How to Write the Barnard Supplement 2019-2020

Barnard is an all women’s college in New York City. Just over 2,600 undergraduate students attend the school, and the acceptance rate for the class of 2023 was 11.3%. We’re big fans of the school and their supplement, but it’s worth noting that Barnard’s acceptance rate has hugely decreased over the past few years. Five years ago the acceptance rate was 23.8%.

Their supplement, which didn’t change from last year, is below:  

What factors influenced your decision to apply to Barnard College and why do you think the College would be a good match for you? (100-250 words) 

This question is an abbreviated version of the classic “Why Us” prompt. Don’t be fooled by the length, the fact that you only have 250 words to work with actually means that you need to do even more research before you start writing.

There are two things that you need to address in your response: your academic interests (your major) and the extracurricular activities you plan to involve yourself with once you get in.  

In the first paragraph, you’ll be writing about what you plan to major in. If you don’t know what you want to major in, think about the classes you love, the books the read, and your academic areas of interests, and then look at the list of majors and minors offered at Barnard. Barnard wants to admit students that have an academic plan because 1) they are trying to create a well-balanced class and if everyone is undecided they might end up with an entire class of English majors, and 2) when you write about a major, you are telling them that you are going into your freshman year with a plan and will graduate four years later. Barnard is not looking for students that will flounder and change majors a bunch of times, because that could negatively affect their four year graduation rate.

Once you have the list of majors pulled up, find the major that is most closely related to your academic interests. You should keep looking at your list as you scroll through the majors, because that will save you time in the long run. (If you know you don’t like science, you can skip over Biology, Anthropology, Chemistry, Physics, etc.)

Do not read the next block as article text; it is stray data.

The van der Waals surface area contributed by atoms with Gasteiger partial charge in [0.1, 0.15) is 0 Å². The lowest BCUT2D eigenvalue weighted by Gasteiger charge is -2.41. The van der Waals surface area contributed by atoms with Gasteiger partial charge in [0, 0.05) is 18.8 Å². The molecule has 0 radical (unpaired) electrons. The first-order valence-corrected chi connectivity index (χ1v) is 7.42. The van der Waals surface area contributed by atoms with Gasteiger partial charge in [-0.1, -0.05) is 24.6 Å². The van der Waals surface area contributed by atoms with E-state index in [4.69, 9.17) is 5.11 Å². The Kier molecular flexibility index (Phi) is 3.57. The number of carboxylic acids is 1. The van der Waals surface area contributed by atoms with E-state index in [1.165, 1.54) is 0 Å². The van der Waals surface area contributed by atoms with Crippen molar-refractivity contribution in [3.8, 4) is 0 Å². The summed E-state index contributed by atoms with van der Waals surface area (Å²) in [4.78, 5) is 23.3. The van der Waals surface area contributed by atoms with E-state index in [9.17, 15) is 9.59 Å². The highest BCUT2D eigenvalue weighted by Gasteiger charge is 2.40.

Once you’ve settled on a major, let’s say you picked Astronomy, then look at the course catalogue. Read through the entire thing and find upper level classes that you’re interested in taking. It’s important to pick upper level classes because introductory courses tend to be offered at every school, and you’re looking for something that is specific to Barnard. Find 1-2 classes and write about WHY you want to take them.

While you’re still looking into academics, do some research on professors and research opportunities at Barnard. There might be a professor who you want to meet and learn from or a research grant you plan to apply for. It can also be helpful to look at lecture schedules and guest speaker events held on campus. If something really interests you, you can write about it here.

Everything that you write about in the academic section should be related to what you’ve done in high school. Think of it like this: it’s not just that you want to take a class because you think it sounds cool, there should be some coursework that you’ve done well in during high school that makes you a good fit for taking certain classes.